Searching for a more impact-aware and place-sensitive mode of architectural expression, a more soulful and otherwise humane and in-touch approach to making a home for one’s self, green’s pioneers, most of them in their 20s and 30s, retreated to rural parts of the state. In trying to make a go of it there, many soon found a path leading to the self-awareness practices of Zen Buddhism; the nature-first “organic” Japanese farmhouse; and, of course, earthy American-agricultural architecture like barns and chicken coops. More directly, many of them turned to the example of certain painters, poets, sculptors, and other progressives and intellectual radicals who, starting with some consistency in the wake of the Great Depression, had drawn from those very (aforementioned) influences in the making of their live-work spaces in California’s mountains and coastal forests. As poet Lawrence Ferlinghetti said, “the first thing a poet has to do is to live that type of life which doesn’t compromise himself.” This kind of hands-on living—demonstrative of self awareness and nature-oriented and earthy in the way that a weathered old barn suggests—was that type of life.
One of those artists who, early on, had moved to the country and established what might be called a template for conscious living was the potter and wood sculptor J.B. Blunk, of Marin County. In ca. 1960, Blunk and his fellow-artist and architecture-aficionado wife, Nancy Waite, had built a cabin for themselves on donated land and a budget of $1,000. Much of the house was assembled from driftwood collected near Point Reyes and from WWII shipways scraps laying around Sausalito’s Gate 5. From the very start, the couple grew their own food in a garden next to their construction site. What they needed as far as kitchenware, Blunk would go on to make himself on-site in his own kiln. The same went for clothes and shoes—all of it homemade. [For more on the adventures of Blunk and Waite, see Handmade Houses: A Century of Earth-Friendly Home Design.]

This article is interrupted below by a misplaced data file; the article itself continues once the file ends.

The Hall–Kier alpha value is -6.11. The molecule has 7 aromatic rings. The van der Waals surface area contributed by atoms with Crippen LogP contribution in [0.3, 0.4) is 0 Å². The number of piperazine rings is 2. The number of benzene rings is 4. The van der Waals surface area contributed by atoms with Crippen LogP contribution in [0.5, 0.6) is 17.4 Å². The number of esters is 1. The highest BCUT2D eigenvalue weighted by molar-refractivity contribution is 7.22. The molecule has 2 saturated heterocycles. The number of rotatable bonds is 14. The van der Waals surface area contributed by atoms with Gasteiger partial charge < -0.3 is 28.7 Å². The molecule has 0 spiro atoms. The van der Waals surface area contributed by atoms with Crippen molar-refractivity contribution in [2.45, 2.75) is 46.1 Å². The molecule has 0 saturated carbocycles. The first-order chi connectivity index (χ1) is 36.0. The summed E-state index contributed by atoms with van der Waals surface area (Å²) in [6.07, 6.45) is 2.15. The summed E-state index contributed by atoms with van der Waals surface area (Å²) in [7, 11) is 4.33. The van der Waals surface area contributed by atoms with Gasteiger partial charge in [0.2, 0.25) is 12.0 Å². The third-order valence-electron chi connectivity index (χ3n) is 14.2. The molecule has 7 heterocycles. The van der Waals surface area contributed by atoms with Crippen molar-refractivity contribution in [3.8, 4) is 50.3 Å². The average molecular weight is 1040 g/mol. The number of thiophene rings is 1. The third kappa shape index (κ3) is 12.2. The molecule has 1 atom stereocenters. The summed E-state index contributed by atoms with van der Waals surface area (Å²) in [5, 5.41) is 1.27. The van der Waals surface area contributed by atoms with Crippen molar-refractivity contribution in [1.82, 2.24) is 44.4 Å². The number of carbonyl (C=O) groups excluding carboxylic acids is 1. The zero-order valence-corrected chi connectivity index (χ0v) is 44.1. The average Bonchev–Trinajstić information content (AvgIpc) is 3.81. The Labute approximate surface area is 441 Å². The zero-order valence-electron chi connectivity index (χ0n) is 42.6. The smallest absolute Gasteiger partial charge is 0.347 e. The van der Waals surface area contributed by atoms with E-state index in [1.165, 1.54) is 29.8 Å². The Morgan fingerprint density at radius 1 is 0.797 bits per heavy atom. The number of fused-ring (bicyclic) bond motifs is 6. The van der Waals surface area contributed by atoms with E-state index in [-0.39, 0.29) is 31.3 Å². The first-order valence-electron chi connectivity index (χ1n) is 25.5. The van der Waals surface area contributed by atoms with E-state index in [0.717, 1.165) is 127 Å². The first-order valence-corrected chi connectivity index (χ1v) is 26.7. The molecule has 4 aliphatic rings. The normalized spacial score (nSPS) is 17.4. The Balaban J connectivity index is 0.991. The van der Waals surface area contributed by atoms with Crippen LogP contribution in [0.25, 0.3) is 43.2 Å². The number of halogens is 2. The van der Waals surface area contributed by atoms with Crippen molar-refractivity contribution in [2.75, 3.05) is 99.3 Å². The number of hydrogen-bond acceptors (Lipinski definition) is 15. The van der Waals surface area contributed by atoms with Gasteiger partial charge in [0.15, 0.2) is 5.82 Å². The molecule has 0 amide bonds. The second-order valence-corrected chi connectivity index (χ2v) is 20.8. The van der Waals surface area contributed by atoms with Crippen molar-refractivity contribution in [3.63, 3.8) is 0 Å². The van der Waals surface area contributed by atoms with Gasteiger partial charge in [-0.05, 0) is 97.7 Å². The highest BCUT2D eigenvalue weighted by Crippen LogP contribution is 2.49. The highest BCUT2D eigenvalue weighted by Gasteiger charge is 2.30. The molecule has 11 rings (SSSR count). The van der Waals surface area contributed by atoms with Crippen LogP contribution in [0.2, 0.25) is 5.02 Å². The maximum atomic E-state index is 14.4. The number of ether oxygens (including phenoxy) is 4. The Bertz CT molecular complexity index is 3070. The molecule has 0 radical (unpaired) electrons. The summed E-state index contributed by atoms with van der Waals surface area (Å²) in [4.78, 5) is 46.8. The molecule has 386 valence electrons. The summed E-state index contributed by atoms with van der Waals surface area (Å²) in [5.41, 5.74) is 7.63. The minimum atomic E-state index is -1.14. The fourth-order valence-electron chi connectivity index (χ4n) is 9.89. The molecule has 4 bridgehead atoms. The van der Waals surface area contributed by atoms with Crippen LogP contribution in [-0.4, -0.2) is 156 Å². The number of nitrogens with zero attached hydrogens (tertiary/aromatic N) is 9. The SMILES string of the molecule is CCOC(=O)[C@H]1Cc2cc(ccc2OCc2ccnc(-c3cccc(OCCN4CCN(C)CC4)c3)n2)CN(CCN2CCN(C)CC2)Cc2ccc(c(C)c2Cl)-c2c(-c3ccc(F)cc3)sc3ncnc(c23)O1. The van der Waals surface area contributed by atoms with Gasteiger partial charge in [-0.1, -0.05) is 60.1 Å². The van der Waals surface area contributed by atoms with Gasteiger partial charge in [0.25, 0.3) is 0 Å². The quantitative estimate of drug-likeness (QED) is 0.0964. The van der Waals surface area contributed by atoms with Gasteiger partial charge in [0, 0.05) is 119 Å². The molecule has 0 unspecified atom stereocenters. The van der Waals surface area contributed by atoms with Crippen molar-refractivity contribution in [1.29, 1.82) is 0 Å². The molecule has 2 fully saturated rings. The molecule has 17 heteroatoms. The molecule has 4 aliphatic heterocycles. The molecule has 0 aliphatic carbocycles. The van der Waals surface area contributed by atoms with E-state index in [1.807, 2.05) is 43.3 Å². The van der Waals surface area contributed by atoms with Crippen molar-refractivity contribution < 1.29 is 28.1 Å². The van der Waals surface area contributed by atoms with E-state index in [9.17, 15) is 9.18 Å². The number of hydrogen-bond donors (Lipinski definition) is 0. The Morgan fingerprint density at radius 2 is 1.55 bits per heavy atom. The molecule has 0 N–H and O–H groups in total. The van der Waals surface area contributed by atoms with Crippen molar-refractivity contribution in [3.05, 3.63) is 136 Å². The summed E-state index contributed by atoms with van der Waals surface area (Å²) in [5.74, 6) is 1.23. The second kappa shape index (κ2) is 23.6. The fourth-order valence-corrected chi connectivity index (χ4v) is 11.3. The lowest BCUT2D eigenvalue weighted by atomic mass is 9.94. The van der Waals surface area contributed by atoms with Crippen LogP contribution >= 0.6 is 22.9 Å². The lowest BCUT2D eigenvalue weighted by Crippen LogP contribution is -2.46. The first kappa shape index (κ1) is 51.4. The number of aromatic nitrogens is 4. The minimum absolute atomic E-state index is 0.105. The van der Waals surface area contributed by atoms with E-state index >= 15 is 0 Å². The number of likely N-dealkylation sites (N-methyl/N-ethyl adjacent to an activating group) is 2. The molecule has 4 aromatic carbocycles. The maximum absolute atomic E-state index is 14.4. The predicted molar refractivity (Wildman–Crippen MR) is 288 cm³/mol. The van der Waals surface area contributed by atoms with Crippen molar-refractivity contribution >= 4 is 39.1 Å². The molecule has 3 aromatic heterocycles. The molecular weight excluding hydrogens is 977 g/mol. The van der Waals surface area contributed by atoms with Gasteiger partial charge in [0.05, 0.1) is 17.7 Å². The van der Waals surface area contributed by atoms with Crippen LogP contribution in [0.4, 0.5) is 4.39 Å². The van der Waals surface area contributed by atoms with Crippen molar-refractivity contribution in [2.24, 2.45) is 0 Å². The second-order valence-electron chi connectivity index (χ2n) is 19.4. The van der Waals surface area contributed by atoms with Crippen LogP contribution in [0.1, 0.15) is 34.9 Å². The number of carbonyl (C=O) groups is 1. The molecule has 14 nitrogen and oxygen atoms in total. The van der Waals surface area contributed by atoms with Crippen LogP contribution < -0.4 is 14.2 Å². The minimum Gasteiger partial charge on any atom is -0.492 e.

Blunk and Waite soon had two boys, Bruno and Rufus. Today, Rufus Blunk lives and works just a short walk down a country road from the house built by his father and continues the Blunk legacy of ignoring lines between “art” and “craft,” all with a profound understanding of and respect for the land.
That conscious-living template that J.B. Blunk and Nancy Waite established for themselves in 1960, Rufus Blunk and his wife and children honor it in their lifestyle in 2013. It’s a beautiful thing to behold…and so too is Rufus’s sculpture.
Here’s the outcome of my recent visit with Rufus Blunk at his studio in Marin. I hope you’ll enjoy it. —R.O.
Olsen: Finding your own way as a young artist, you not only had the formidable shadow of your father to overcome, but also there were innumerable other artists, some of them more famous such as Isamu Noguchi, regularly passing through your family’s sphere in West Marin. That seems like it could be a pressure cooker of an environment for a developing talent. Of those artists, who made the greatest impression on you…and why? And how did you navigate that situation—the influence factor—as well as you did?
Blunk: As a young boy, I was inspired by visitors, events with artists, and neighbors who were close like family, such as Gordon Onslow Ford and Jack Wright. I met many sculptors and crafts people who were nearby and making interesting things. I shared adventures and learned skills from my artist father, JB Blunk, and my mother’s father, Howard Waite, an engineer. They were constantly doing, making, and inventing things and I was often by their side.
I don’t understand your last question. I never thought of “navigating” my situation. I existed in a rich environment. I guess I never questioned that. In fact, I was eager to take advantage of everything that was available.
OIsen: At what age did you show a serious interest in making sculpture? How old were you when you made your first serious piece? Did J.B. mentor you in those early years? What was his policy on the use of his workshop, his tools?